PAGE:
How to Grow Okra
Long popular in the Southern United States, okra is making inroads in vegetable gardens across the country. The pod-like fruit is a wonderful addition to soups and stews.
Onions come in two main varieties: long-day and short-day. Gardeners living north of 35 degrees latitude should plant long-day onions while those living south of 35 degrees latitude should plant short-day onions. Most gardeners grow onions from sets, small seed onions sold by the bunch. Popular varieties include White Sweet Spanish, Walla Walla Sweet and scallions.
Onions require soil that is fertile, loose and well-drained. Work a generous amount of compost into the garden bed with a hoe. Use the hoe to make mounded rows 12" to 15" apart. If the soil is very dry, dampen the rows slightly with a hose before planting.
Cool temperatures aid in onion growth, so plant the sets in early spring. Green onions can be spaced as close together as 2", while larger storage onions should be spaced 6" to 8" apart. Poke a hole in the soil with a finger and place the sets 1 1/2" deep. Gently press the dirt around them and spray the rows with a misting of water.
Seedlings need to be watered everyday until they get established. An even amount of moisture is best, so check the soil each time before watering. Keep the onion beds free of weeds. Add a layer of mulch around the onion plants to help keep weeds down and moisture in.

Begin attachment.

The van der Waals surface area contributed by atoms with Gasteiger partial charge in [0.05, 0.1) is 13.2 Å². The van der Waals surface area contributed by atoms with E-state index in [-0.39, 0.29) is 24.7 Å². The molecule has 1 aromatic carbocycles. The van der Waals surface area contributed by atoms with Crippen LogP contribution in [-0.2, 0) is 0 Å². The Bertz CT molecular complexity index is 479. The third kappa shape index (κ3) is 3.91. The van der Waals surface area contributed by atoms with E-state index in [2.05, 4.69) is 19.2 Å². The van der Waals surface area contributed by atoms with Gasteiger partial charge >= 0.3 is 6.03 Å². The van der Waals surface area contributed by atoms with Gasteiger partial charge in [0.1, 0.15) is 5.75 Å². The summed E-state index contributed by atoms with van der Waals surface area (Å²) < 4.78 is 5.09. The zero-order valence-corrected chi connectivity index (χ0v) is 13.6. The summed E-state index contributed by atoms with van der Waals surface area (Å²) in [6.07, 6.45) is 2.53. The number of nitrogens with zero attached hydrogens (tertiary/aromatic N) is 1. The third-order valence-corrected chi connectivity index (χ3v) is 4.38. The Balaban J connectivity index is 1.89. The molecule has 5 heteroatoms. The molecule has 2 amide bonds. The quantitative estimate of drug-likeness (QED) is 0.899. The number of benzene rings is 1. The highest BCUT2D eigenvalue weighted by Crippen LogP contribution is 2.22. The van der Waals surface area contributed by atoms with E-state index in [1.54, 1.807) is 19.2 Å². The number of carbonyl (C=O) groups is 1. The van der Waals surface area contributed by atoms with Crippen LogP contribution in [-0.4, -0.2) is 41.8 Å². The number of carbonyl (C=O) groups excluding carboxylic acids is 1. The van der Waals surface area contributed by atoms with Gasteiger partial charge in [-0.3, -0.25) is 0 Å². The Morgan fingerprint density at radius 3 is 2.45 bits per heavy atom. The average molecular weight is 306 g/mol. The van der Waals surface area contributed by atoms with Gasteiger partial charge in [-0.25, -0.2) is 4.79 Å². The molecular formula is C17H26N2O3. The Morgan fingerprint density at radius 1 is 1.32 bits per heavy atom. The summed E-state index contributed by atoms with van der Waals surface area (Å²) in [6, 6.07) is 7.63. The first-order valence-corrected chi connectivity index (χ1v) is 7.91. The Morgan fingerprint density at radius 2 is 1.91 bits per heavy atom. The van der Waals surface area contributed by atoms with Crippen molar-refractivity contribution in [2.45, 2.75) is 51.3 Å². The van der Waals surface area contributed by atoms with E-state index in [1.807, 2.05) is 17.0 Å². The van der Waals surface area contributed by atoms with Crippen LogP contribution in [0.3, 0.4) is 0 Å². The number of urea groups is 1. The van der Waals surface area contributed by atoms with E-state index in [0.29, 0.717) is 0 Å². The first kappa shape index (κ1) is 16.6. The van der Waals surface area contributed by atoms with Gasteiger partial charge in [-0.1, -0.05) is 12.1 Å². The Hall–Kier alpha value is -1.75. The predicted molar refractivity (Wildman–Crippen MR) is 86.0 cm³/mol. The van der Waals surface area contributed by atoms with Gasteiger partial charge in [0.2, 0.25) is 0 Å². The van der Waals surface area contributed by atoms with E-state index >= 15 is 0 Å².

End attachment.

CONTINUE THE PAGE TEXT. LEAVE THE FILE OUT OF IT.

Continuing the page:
To develop tender white stalks on green onions, mound soil up and around the stem when plants reach about 4".
Onions develop in two stages. First the tops of the plants fill out. Then the plant uses the energy from the leaves to mature the bulb. Green onions can be pulled and eaten at almost any stage. Larger onions are ready for harvest when the tops bend over and the plant begins to look less vibrant. Harvest onions by hand so as to not damage the bulb. Cure onions for storage by laying them outside in a dry shady place.
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